A Character Sheet

Here’s the filled out sheet, modulus some of the stuff I worked out above. My handwriting is abysmal, and not helped by the small spaces to write in.

There’s other stuff on the back, and even a second sheet for overflow of some items.

Some Conclusions

As is often the case, it’s hard to see how things play out in… erm… play.  I notice that for all the hundreds of words spent on die mechanics, ultimately, PCs have a very narrow range of attribute values… 3 die scores (6, 8, 10) times three categories (light, medium, heavy), boiling down to an effective range of 1-9. The extensive list of skills and enhancements provides opportunities for personalization, but they tend to be expensive, as we’ve seen. (On the plus side, there’s a lot of room for growth and development. I like games where you have choices to make after chargen.)

The time to create a character, once the learning curve of the dice codes is overcome, is low. Copy over your base stats and spend your points (of which you have few). Boom. Done. (There’s also buying equipment, but I didn’t go there.)

Clearly, Guild Space was never going to be the kind of insane success its creators envisioned, with organized play and internship programs and registering products owned to make it easier for people to buy new ones for you. But it made virtually no impact at all, despite a lot of advertising at the time. Why?

I would speculate:

  • It was a high-crunch, “simulationist” game at a time when the White Wolf wave was really gathering force.
  • And this little thing called “Magic: The Gathering” was about to hit, too.
  • People who wanted high-crunch SF at the time had many other options, with established universes and lots of ongoing support.
  • 40 dollars for a sealed box is a lot of buy-in for an unknown quantity. (That’s almost 70.00 in modern money. Yeah, that’s the buy-in for, say, Pathfinder Core and a supplement or two, but those are books you can flip through to see what you’re getting, and they’re well-supported online and off.)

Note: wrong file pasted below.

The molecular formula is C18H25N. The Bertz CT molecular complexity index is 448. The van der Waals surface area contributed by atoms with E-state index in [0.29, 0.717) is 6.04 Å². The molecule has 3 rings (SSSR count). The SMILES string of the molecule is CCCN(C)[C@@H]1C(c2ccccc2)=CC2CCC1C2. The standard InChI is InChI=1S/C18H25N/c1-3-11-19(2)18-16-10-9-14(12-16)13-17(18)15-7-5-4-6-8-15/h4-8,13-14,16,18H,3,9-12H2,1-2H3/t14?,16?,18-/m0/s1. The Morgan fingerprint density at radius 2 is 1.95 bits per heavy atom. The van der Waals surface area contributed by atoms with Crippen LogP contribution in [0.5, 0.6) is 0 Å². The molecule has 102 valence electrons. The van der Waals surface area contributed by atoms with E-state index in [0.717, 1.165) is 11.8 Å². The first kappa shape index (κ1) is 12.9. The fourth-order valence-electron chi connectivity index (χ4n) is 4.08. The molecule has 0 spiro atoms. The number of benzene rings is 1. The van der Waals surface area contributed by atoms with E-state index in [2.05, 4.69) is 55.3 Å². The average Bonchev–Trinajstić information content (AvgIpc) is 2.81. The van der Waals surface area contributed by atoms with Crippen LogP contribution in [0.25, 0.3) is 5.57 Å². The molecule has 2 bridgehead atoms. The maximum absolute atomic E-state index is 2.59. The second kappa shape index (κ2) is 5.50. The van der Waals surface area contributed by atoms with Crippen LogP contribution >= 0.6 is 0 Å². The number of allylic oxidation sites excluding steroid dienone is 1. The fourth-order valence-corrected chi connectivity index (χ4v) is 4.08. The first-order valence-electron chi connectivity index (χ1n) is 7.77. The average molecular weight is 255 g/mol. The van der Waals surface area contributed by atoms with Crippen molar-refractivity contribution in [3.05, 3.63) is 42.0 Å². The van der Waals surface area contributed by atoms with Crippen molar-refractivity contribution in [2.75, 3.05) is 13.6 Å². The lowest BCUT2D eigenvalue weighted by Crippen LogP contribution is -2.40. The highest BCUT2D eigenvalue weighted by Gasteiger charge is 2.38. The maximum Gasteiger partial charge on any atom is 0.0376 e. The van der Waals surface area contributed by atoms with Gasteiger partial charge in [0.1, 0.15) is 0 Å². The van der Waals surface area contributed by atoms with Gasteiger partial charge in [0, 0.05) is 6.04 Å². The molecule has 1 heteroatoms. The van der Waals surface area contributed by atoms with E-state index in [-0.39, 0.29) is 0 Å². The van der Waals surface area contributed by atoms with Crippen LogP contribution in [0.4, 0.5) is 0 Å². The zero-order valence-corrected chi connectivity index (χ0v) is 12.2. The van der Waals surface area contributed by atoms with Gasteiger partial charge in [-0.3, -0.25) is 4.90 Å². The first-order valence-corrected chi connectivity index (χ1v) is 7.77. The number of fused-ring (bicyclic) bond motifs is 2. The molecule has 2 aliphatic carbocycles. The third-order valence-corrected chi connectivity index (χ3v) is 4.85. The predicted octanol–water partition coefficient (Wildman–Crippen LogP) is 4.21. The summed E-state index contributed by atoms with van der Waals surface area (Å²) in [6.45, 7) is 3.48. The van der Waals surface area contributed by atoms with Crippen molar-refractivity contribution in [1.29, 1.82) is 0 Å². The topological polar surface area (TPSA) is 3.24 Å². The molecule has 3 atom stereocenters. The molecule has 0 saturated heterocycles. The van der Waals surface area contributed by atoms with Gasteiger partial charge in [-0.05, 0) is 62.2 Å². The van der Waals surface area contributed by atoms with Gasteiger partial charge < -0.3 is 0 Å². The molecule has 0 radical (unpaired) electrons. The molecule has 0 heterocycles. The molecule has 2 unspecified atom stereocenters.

• It rips off is inspired by Star Wars (The ‘Sorce’. I mean, really? That’s the best you could do?), and there was an official Star Wars RPG that was at the peak of its creative output at the time. There’s no need for a pale imitation when you’ve got the real thing.

The creator obviously loved his work. There’s a trail of broken web sites and abandoned links scattered across the web, filled with new versions of the system (or promises of same; in many cases, the links were dead or rerouting to highly dubious digital locales). But this love could not, evidently, by easily spread.

If only they’d put the swashbuckling catgirls front and center!

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2 Responses to Metascape, Part IV

  1. Dust says:

    You know, for a RPG from back in the bronze age of RPG (between DnD’s first release and some time before DnD 3e), this is complicated. And people say current DnD is complex! You ain’t seen complex till you look back at the older stuff like this.
    I often wonder how the hell we were patient enough for this stuff, but then I remember these were the days before smartphones. Lucky bastards.

    • Lizard says:

      Read my walkthrough of C&S. At some point, I’ll do Aftermath.

      One of the persistent myths of the modern age is that “old school” RPGs were simple (and by conscious design, not because they often were limited to relatively short rulebooks by pure economics). I do my best to disabuse people of that notion. In many cases, especially D&D, people like to claim there were no rules to govern many actions… but there actually WERE, they were just so lousy that people ignored them.